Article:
Theatre Production

Functions. Characteristics. Academic Theatre. Auditoriums. Director. Performers. Producer

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Theatre Production, the various means by which any of the forms of

theatre are presented to a live audience. The term theatre is often

applied only to dramatic and musical plays, but it properly includes

opera, dance, circus and carnivals, mime, vaudeville, puppet shows,

pageants, and other forms—all of which have certain elements in

common. They are essentially visual; are experienced directly (although

film, videotapes, or recorded sound may be incorporated into a

performance); and are governed by sets of rules—such as scripts,

scenarios, scores, or choreography—that determine the language and

actions of the performers; language, action or atmosphere may be

contrived, in order to elicit emotional responses from the audience.

Functions and Characteristics of Theatre

Ever since Aristotle discussed the origin and function of theatre in his

famous treatise Poetics (c. 330 BC), the purpose and characteristics of

theatre have been widely debated. Over the centuries, theatre has

been used—apart from purely artistic expression—for entertainment,

religious ritual, moral teaching, political persuasion, and to alter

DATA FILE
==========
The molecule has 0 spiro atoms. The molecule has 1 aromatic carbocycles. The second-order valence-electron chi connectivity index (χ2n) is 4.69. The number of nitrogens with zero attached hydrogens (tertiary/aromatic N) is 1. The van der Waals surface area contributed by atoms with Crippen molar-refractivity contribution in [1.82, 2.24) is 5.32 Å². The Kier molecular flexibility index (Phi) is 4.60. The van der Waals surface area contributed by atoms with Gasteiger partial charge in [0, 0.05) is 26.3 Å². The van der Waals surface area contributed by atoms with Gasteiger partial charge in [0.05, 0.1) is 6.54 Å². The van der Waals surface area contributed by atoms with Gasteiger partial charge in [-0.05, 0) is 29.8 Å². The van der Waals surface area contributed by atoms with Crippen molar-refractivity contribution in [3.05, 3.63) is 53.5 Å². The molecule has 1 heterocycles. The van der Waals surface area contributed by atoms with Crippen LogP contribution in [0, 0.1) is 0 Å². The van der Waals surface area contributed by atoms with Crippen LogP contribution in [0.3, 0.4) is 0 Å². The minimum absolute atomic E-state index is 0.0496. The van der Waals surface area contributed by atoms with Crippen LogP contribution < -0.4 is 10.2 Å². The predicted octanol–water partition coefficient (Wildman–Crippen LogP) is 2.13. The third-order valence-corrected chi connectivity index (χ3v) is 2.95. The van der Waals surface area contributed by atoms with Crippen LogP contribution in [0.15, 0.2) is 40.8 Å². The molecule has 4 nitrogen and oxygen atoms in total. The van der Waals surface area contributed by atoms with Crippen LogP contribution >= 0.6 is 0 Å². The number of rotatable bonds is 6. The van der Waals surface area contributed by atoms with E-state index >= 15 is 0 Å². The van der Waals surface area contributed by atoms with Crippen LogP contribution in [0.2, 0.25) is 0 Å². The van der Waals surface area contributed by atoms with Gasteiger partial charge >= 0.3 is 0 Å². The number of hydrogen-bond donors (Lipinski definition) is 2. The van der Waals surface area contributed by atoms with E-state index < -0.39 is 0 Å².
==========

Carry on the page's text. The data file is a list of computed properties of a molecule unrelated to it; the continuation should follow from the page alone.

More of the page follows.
consciousness. It has ranged from realistic storytelling to the

presentation of abstract sound and movement. Theatre production

involves the use of sets and props, lighting, costumes, and makeup or

masks, as well as a space for performance (the stage) and a space for

the audience (the auditorium), although these may overlap, especially

in later 20th-century productions. Theatre, then, is an amalgamation of

art and architecture; literature, music, and dance; and technology. The

most rudimentary performances may depend on found space and

objects and be the work of a single performer. Most performances,

however, require the cooperative efforts of many creative and

technically trained people to form, ideally, a harmonious ensemble. See

also Drama and Dramatic Arts.

III. Presentational and Representational Theatre

Approaches to the presentation of drama vary from one generation to

the next and across cultures, but most can be categorized roughly

either as presentational or representational. Most African, Oriental, pre-

Renaissance Western, and 20th-century avant-garde theatre is

presentational. The stylized approach of presentational theatre makes

no attempt to hide its theatricality and often emphasizes it. Thus, the

German playwright and theoretician Bertolt Brecht advocated exposing

the lighting instruments and stage machinery so that the audience